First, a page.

Oct 292009

It’s come to my attention that I may change servers in days to come, for stalker-type reasons. You play where your friends are, right? A little extra leveling comes with the territory, but it’s also a period of opportunity. In the face of potentially starting over, I’ve been playing about with other classes on my back-up server of Suramar. It’s the experimental do-it-all in me that loves Druids so much, so it only stands to reason I’d constantly be dabbling in other classes. I don’t exactly relish the thought of pushing another druid to 20 (life without Critty Kitty is sad), though I expect that’ll be my ultimate course of action. My first test class of choice was Rogue, with which I’ve been hitting the instances a bit on and off.

I picked Rogue because:

  • I like my Cat Form, and Rogue is apparently everything Critty Kitty is and more.
  • Rogue is one of the two classes I’ve never managed to level to 20, and I generally consider 20 what it takes to get a realistic feel for a class. (The other is Priest. I just can’t level a Priest.)

Last time I tried to level a Rogue, I went Combat spec. Everyone told me to go Combat spec. It apparently makes leveling easy, but at level 19, all I did was die. Even when I lived, it was boring beyond belief. Find an enemy alone, pull it, spam Sinister Strike, Eviscerate, rinse and repeat. Yawn. So this time, I went Subtlety, and now I’m a hatchet-wielding James Bond Orc from hell! Slow leveling, but good times. No, I don’t use daggers. I’m the Hatchet Ninja.

In my short time as a Rogue, I’ve had an in into the Rogue community, and it is something different, I have to say. Much like the class lore might imply, Rogue players seem to have a close-knit yet competitive relationship. They’re quick to offer advice and quicker to try and top you on the damage charts. This seemed to be the case with just about any other Rogue I grouped with. Things began with advice on what I was doing wrong with specs, gear and attacks, and ended with the recount stats, almost like clockwork. I do question some of the advice I was given, though.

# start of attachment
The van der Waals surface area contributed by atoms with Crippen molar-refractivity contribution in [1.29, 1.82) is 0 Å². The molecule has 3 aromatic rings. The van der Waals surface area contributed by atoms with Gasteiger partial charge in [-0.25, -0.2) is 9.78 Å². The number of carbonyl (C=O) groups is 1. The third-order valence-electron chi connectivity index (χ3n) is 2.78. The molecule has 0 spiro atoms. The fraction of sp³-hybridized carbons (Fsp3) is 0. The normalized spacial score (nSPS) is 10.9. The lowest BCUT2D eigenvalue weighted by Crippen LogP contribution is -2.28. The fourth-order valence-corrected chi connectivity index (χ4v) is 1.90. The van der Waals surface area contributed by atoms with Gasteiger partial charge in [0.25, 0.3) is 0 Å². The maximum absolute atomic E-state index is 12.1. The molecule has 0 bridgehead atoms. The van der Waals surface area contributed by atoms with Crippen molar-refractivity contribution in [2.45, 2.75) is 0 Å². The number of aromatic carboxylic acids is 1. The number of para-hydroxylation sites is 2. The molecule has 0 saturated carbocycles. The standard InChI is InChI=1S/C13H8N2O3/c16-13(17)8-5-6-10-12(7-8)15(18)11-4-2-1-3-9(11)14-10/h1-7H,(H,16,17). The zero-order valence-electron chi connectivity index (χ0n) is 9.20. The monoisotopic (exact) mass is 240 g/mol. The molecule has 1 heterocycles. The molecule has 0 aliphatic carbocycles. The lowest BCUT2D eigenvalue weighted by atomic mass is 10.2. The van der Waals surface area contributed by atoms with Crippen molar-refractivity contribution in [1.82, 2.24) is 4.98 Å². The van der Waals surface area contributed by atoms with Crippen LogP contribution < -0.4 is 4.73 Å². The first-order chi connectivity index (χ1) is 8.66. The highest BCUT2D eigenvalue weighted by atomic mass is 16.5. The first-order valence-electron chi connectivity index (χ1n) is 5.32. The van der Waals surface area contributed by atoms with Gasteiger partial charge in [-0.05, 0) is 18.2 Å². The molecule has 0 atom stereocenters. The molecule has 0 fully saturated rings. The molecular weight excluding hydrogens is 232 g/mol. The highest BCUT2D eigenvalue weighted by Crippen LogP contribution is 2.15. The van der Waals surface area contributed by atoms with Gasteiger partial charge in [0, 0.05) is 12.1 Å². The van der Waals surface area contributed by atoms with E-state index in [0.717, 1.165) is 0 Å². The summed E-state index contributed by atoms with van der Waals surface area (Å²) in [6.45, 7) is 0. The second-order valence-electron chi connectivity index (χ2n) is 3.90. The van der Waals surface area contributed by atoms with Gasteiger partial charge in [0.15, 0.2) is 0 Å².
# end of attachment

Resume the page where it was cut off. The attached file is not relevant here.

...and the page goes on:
In my more recent instance runs, I’ve deviated from my usual hatchet ninja death dealing since the Meteor Shard and Stinging Viper that dropped for me are far superior to any axes I’ve been able to come across. Still, I don’t typically use daggers, and so I’ve not started making use of attacks like Ambush and Backstab. Until I get Cheap Shot, my preferred opener is Garrote. It does reasonable damage, and doesn’t have the aggro spike of attacks like Ambush. Still, most Rogues suggest I favor Ambush, and in the easier dungeons I’m on, trash goes down so fast that Garrote really doesn’t ever see its full damage potential, so maybe they’re right. I just don’t want to get used to it, when I know I’m ditching the dagger as soon as something better comes up.